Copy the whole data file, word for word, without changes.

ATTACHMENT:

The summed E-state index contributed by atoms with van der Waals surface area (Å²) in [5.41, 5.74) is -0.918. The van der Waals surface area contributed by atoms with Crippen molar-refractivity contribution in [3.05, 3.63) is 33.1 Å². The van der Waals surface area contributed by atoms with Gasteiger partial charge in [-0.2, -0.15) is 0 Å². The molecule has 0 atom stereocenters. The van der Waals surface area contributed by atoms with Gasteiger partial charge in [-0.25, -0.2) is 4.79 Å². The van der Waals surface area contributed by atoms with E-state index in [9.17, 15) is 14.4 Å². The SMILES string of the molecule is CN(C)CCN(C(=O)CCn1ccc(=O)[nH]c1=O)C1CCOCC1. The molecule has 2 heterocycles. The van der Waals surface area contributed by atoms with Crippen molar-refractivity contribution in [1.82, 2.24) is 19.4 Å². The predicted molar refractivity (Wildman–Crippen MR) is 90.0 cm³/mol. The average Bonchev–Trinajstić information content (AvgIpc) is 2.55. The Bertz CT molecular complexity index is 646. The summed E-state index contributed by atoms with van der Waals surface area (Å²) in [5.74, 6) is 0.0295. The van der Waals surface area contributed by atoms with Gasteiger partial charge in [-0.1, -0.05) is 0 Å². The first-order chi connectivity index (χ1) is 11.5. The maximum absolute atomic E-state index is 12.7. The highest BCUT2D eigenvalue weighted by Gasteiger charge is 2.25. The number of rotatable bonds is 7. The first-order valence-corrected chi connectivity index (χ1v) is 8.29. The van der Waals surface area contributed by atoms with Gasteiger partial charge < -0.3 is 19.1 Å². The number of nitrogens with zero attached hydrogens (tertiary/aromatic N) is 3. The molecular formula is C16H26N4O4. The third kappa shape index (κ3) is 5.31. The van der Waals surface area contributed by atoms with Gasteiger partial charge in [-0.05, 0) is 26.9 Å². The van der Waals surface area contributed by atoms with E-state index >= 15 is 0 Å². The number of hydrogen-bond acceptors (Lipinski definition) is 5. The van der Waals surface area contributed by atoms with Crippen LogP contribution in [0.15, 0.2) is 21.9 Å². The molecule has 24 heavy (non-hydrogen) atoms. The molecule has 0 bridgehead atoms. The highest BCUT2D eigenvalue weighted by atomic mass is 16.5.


The summed E-state index contributed by atoms with van der Waals surface area (Å²) in [5.41, 5.74) is -0.918. The van der Waals surface area contributed by atoms with Crippen molar-refractivity contribution in [3.05, 3.63) is 33.1 Å². The van der Waals surface area contributed by atoms with Gasteiger partial charge in [-0.2, -0.15) is 0 Å². The molecule has 0 atom stereocenters. The van der Waals surface area contributed by atoms with Gasteiger partial charge in [-0.25, -0.2) is 4.79 Å². The van der Waals surface area contributed by atoms with E-state index in [9.17, 15) is 14.4 Å². The SMILES string of the molecule is CN(C)CCN(C(=O)CCn1ccc(=O)[nH]c1=O)C1CCOCC1. The molecule has 2 heterocycles. The van der Waals surface area contributed by atoms with Crippen molar-refractivity contribution in [1.82, 2.24) is 19.4 Å². The predicted molar refractivity (Wildman–Crippen MR) is 90.0 cm³/mol. The average Bonchev–Trinajstić information content (AvgIpc) is 2.55. The Bertz CT molecular complexity index is 646. The summed E-state index contributed by atoms with van der Waals surface area (Å²) in [5.74, 6) is 0.0295. The van der Waals surface area contributed by atoms with Gasteiger partial charge in [-0.1, -0.05) is 0 Å². The first-order chi connectivity index (χ1) is 11.5. The maximum absolute atomic E-state index is 12.7. The highest BCUT2D eigenvalue weighted by Gasteiger charge is 2.25. The number of rotatable bonds is 7. The first-order valence-corrected chi connectivity index (χ1v) is 8.29. The van der Waals surface area contributed by atoms with Gasteiger partial charge < -0.3 is 19.1 Å². The number of nitrogens with zero attached hydrogens (tertiary/aromatic N) is 3. The molecular formula is C16H26N4O4. The third kappa shape index (κ3) is 5.31. The van der Waals surface area contributed by atoms with Gasteiger partial charge in [-0.05, 0) is 26.9 Å². The van der Waals surface area contributed by atoms with E-state index >= 15 is 0 Å². The number of hydrogen-bond acceptors (Lipinski definition) is 5. The van der Waals surface area contributed by atoms with Crippen LogP contribution in [0.15, 0.2) is 21.9 Å². The molecule has 24 heavy (non-hydrogen) atoms. The molecule has 0 bridgehead atoms. The highest BCUT2D eigenvalue weighted by atomic mass is 16.5.